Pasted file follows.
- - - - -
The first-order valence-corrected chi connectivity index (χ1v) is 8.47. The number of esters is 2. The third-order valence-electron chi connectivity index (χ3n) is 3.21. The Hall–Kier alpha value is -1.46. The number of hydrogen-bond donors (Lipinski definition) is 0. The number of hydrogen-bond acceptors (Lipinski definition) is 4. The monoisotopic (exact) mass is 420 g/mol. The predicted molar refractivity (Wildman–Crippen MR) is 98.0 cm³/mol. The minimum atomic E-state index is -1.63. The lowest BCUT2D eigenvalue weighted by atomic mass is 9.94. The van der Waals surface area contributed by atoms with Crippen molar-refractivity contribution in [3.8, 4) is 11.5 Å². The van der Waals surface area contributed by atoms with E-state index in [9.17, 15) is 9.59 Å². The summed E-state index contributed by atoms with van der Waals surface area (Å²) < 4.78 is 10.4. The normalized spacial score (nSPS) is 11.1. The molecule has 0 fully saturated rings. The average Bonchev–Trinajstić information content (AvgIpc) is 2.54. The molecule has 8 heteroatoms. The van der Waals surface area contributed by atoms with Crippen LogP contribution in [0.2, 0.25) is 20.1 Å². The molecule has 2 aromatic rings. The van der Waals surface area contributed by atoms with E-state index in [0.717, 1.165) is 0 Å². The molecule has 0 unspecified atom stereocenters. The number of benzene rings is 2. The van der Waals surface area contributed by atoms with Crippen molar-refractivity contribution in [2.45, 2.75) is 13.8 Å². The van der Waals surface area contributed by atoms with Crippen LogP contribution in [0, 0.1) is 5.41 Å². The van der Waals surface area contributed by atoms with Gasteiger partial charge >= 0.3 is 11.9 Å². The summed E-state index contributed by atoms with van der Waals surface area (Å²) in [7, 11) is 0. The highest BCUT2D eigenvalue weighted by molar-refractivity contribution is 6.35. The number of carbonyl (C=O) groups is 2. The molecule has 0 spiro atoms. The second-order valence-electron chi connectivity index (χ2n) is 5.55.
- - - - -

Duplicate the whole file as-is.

The first-order valence-corrected chi connectivity index (χ1v) is 8.47. The number of esters is 2. The third-order valence-electron chi connectivity index (χ3n) is 3.21. The Hall–Kier alpha value is -1.46. The number of hydrogen-bond donors (Lipinski definition) is 0. The number of hydrogen-bond acceptors (Lipinski definition) is 4. The monoisotopic (exact) mass is 420 g/mol. The predicted molar refractivity (Wildman–Crippen MR) is 98.0 cm³/mol. The minimum atomic E-state index is -1.63. The lowest BCUT2D eigenvalue weighted by atomic mass is 9.94. The van der Waals surface area contributed by atoms with Crippen molar-refractivity contribution in [3.8, 4) is 11.5 Å². The van der Waals surface area contributed by atoms with E-state index in [9.17, 15) is 9.59 Å². The summed E-state index contributed by atoms with van der Waals surface area (Å²) < 4.78 is 10.4. The normalized spacial score (nSPS) is 11.1. The molecule has 0 fully saturated rings. The average Bonchev–Trinajstić information content (AvgIpc) is 2.54. The molecule has 8 heteroatoms. The van der Waals surface area contributed by atoms with Crippen LogP contribution in [0.2, 0.25) is 20.1 Å². The molecule has 2 aromatic rings. The van der Waals surface area contributed by atoms with E-state index in [0.717, 1.165) is 0 Å². The molecule has 0 unspecified atom stereocenters. The number of benzene rings is 2. The van der Waals surface area contributed by atoms with Crippen molar-refractivity contribution in [2.45, 2.75) is 13.8 Å². The van der Waals surface area contributed by atoms with Crippen LogP contribution in [0, 0.1) is 5.41 Å². The van der Waals surface area contributed by atoms with Gasteiger partial charge >= 0.3 is 11.9 Å². The summed E-state index contributed by atoms with van der Waals surface area (Å²) in [7, 11) is 0. The highest BCUT2D eigenvalue weighted by molar-refractivity contribution is 6.35. The number of carbonyl (C=O) groups is 2. The molecule has 0 spiro atoms. The second-order valence-electron chi connectivity index (χ2n) is 5.55.